What I would like to experience most of all would be to find myself freed, even if only for a moment, from the weight of my body. I wouldn’t want to overdo it–just to hang suspended for a reasonable period–and yet I feel intensely envious of those weightless astronauts whom we are permitted to see all too rarely on our TV screens. They seem as much at ease as fish in water: they move elegantly around their cockpit–these days quite spacious–propelling themselves forward by pushing gently off invisible walls, and sailing smoothly through the air to berth securely at their work place. At other times we have seen them conversing, as if it were the most natural thing–one of them ‘the right way up’, the other ‘upside down’ (but of course in orbit there is neither up nor down). Or we have seen them take turns to play childish games: one flicks a toffee with his thumbnail, and it flies slowly and in a perfectly straight line into the open mouth of his colleague. We have seen an astronaut squirt water from a plastic container into the air: the water does not fall or disperse but settles in a roundish mass which then, subject only to the weak forces of surface tension, lazily assumes the form of a sphere. What do they do with it then? It can’t be easy to dispose of without damaging the delicate structures upholding its surface.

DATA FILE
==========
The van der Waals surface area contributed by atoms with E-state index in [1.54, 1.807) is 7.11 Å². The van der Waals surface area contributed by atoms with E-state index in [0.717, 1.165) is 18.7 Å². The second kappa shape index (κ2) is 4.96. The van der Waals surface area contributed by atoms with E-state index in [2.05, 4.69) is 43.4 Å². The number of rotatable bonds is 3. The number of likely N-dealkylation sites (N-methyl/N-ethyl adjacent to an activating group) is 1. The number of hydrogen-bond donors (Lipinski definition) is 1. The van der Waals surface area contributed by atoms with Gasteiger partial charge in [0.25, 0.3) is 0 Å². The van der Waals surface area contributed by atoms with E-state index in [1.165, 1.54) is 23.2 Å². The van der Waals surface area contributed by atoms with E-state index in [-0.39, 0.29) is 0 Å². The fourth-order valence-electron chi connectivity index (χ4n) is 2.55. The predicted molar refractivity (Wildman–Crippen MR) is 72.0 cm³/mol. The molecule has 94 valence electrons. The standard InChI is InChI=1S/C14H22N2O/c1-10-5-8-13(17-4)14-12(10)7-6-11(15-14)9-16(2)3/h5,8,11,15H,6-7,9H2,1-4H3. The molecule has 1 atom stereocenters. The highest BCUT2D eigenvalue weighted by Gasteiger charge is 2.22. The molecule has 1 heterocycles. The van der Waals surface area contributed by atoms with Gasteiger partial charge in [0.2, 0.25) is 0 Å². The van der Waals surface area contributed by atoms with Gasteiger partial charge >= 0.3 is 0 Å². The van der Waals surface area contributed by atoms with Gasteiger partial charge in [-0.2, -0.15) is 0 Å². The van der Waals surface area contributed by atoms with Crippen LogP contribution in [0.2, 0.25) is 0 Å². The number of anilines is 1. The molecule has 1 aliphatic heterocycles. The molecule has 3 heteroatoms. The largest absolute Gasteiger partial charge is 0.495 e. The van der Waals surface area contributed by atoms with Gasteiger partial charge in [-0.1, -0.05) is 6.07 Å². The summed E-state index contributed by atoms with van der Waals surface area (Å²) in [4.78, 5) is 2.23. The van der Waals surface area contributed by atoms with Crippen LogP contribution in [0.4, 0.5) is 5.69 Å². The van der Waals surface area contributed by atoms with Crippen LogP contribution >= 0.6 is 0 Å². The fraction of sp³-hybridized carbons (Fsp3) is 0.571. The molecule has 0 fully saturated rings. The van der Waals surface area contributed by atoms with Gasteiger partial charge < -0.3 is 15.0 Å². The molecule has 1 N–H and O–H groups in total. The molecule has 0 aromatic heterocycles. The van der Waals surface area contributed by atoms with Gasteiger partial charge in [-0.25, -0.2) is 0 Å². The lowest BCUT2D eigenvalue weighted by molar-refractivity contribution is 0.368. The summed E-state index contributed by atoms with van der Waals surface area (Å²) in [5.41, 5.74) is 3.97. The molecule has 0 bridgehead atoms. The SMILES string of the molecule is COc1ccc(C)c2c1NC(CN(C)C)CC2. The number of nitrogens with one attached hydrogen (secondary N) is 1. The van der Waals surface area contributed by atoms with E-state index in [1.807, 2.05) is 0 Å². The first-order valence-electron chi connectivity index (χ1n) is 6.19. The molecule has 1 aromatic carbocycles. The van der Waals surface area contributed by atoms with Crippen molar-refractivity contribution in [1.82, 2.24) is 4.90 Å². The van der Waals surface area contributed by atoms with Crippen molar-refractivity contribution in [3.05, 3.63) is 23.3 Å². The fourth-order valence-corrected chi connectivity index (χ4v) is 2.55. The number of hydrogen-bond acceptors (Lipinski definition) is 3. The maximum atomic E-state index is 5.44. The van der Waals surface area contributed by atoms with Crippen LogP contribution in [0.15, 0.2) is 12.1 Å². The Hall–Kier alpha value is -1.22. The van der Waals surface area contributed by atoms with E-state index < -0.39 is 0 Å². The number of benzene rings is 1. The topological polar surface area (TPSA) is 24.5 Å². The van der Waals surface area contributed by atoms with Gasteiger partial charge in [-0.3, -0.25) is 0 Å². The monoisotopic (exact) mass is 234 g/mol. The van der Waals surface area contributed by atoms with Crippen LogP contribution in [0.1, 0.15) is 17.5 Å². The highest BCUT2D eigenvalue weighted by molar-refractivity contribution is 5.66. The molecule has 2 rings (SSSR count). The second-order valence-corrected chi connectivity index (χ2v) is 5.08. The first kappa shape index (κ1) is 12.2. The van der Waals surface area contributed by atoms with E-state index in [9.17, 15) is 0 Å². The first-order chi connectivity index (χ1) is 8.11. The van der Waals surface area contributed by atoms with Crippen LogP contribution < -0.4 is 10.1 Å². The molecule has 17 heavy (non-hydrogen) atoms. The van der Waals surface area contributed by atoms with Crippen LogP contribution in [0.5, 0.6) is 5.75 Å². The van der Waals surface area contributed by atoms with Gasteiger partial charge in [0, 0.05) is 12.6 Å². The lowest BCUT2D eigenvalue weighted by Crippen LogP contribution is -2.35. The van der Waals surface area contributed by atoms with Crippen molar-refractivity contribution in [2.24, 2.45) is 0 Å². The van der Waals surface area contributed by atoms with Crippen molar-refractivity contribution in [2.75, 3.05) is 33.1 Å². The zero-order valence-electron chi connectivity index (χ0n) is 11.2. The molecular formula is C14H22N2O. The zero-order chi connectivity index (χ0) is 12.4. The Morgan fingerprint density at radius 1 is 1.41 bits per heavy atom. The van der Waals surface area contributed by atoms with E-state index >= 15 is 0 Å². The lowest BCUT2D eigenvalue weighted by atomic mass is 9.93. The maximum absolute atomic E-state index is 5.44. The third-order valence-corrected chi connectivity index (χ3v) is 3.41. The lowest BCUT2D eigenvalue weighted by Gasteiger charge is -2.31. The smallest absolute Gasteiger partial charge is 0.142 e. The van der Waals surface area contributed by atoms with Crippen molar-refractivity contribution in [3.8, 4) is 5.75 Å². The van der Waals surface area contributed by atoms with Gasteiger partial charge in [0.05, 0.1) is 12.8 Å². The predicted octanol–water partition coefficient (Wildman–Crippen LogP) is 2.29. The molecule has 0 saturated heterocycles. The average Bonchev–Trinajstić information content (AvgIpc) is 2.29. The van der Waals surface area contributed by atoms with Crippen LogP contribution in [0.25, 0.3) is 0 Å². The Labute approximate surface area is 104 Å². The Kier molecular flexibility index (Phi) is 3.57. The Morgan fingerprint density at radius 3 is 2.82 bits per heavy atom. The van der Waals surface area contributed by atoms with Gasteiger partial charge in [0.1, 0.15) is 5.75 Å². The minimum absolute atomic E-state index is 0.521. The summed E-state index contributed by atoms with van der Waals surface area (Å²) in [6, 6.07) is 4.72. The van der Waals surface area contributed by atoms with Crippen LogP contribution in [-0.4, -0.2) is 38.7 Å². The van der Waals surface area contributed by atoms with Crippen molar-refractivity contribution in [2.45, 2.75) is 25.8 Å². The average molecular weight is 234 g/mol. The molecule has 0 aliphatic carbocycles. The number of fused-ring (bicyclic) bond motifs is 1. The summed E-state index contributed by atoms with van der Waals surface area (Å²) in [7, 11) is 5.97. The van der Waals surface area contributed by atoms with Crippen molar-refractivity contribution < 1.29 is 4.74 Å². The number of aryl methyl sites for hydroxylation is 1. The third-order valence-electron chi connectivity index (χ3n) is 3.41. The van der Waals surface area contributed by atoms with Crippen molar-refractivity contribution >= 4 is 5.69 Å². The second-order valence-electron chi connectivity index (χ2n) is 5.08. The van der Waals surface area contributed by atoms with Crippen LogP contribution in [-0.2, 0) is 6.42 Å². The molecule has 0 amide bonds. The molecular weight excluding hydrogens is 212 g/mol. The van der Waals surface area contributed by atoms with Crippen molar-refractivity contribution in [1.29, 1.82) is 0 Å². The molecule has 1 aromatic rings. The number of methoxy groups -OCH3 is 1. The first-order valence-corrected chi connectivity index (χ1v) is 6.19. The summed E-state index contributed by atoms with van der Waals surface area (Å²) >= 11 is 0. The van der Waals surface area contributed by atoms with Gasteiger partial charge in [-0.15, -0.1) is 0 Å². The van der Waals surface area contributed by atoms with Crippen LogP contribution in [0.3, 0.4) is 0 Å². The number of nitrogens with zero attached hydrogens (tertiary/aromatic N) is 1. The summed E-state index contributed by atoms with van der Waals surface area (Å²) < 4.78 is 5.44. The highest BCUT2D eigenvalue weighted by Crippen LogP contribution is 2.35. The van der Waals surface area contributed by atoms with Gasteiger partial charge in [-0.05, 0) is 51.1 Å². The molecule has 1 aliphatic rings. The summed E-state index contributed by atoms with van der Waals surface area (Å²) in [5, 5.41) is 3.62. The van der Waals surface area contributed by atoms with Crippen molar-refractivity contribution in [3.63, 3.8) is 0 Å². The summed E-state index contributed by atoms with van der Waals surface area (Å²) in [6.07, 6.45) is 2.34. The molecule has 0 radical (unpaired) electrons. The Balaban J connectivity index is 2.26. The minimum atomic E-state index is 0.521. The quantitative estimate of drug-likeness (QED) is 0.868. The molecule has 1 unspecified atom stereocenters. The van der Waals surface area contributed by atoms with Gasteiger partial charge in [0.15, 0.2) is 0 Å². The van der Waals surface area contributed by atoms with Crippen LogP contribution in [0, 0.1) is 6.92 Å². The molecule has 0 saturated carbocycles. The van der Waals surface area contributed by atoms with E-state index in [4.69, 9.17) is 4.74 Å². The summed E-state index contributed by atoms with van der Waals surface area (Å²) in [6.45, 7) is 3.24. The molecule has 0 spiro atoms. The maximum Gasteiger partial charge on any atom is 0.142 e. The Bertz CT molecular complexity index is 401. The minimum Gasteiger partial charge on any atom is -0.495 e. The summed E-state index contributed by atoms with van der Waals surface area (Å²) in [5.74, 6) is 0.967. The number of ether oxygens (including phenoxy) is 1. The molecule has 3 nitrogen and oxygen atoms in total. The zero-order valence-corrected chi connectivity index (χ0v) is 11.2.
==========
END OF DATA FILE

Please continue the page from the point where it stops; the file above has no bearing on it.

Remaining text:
I wonder what it would take to make a documentary that would link together these visions, transmitted by some miracle from the satellites that flash past above our heads and above our atmosphere. A film like that, drawn from American and Soviet sources, and with an intelligent commentary, would teach everybody so much. It would certainly be more successful than the nonsense that is put out today, more successful too than porno movies.